Language and Sensorimotor Development During the Early Period of Referential Speech The relation between sensorimotor attainments and linguistic development in children using referential speech at the single- and two-word utterance levels was examined. When age was controlled, the sensorimotor task performance of normal children who produced two-word utterances was highly similar to that of normal children limited to single-word utterances. Identical ... Research Article
Research Article  |   September 01, 1978
Language and Sensorimotor Development During the Early Period of Referential Speech
 
Author Affiliations & Notes
  • M. Karen Folger
    Memphis State University, Memphis, Tennessee
  • Laurence B. Leonard
    Memphis State University, Memphis, Tennessee
Article Information
Research Articles
Research Article   |   September 01, 1978
Language and Sensorimotor Development During the Early Period of Referential Speech
Journal of Speech, Language, and Hearing Research, September 1978, Vol. 21, 519-527. doi:10.1044/jshr.2103.519
History: Received September 1, 1977 , Accepted January 30, 1978
 
Journal of Speech, Language, and Hearing Research, September 1978, Vol. 21, 519-527. doi:10.1044/jshr.2103.519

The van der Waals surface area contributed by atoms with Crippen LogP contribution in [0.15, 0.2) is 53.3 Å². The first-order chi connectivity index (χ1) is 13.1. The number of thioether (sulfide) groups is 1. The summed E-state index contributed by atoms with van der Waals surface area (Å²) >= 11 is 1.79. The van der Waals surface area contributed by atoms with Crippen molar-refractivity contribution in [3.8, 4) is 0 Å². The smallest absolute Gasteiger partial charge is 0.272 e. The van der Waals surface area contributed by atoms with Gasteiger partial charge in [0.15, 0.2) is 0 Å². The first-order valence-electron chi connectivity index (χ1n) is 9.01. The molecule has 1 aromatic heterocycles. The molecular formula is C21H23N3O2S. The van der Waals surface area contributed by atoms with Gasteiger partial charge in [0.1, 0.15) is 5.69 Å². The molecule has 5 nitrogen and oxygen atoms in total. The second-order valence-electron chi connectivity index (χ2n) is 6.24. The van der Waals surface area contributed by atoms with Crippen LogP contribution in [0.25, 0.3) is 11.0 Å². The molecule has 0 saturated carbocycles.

History: Received September 1, 1977; Accepted January 30, 1978

The relation between sensorimotor attainments and linguistic development in children using referential speech at the single- and two-word utterance levels was examined. When age was controlled, the sensorimotor task performance of normal children who produced two-word utterances was highly similar to that of normal children limited to single-word utterances. Identical findings were observed for language-disordered children functioning at the single- and two-word utterance levels. In addition, several children’s performances on the sensorimotor tasks were below the level previously thought necessary for the emergence of referential speech. The position is taken that the relationship between sensorimotor development and linguistic development is not as close as has been presumed.

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